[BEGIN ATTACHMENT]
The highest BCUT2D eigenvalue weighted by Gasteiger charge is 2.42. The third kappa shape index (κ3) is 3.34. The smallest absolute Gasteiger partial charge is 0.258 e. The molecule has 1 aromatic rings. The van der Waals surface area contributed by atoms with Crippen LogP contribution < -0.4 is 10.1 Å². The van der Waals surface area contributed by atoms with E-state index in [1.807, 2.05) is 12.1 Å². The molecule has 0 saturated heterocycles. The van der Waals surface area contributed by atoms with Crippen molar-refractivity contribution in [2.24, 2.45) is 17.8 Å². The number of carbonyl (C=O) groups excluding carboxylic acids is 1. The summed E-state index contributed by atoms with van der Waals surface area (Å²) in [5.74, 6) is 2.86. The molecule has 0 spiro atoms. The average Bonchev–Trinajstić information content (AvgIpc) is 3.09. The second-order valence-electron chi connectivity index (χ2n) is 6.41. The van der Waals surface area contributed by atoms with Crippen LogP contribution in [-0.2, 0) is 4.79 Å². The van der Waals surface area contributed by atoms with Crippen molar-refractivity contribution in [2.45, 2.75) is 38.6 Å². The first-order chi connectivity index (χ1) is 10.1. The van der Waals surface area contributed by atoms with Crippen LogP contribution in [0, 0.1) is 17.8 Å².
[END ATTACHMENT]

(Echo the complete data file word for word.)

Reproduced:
The highest BCUT2D eigenvalue weighted by Gasteiger charge is 2.42. The third kappa shape index (κ3) is 3.34. The smallest absolute Gasteiger partial charge is 0.258 e. The molecule has 1 aromatic rings. The van der Waals surface area contributed by atoms with Crippen LogP contribution < -0.4 is 10.1 Å². The van der Waals surface area contributed by atoms with E-state index in [1.807, 2.05) is 12.1 Å². The molecule has 0 saturated heterocycles. The van der Waals surface area contributed by atoms with Crippen molar-refractivity contribution in [2.24, 2.45) is 17.8 Å². The number of carbonyl (C=O) groups excluding carboxylic acids is 1. The summed E-state index contributed by atoms with van der Waals surface area (Å²) in [5.74, 6) is 2.86. The molecule has 0 spiro atoms. The average Bonchev–Trinajstić information content (AvgIpc) is 3.09. The second-order valence-electron chi connectivity index (χ2n) is 6.41. The van der Waals surface area contributed by atoms with Crippen LogP contribution in [-0.2, 0) is 4.79 Å². The van der Waals surface area contributed by atoms with Crippen molar-refractivity contribution in [2.45, 2.75) is 38.6 Å². The first-order chi connectivity index (χ1) is 10.1. The van der Waals surface area contributed by atoms with Crippen LogP contribution in [0, 0.1) is 17.8 Å².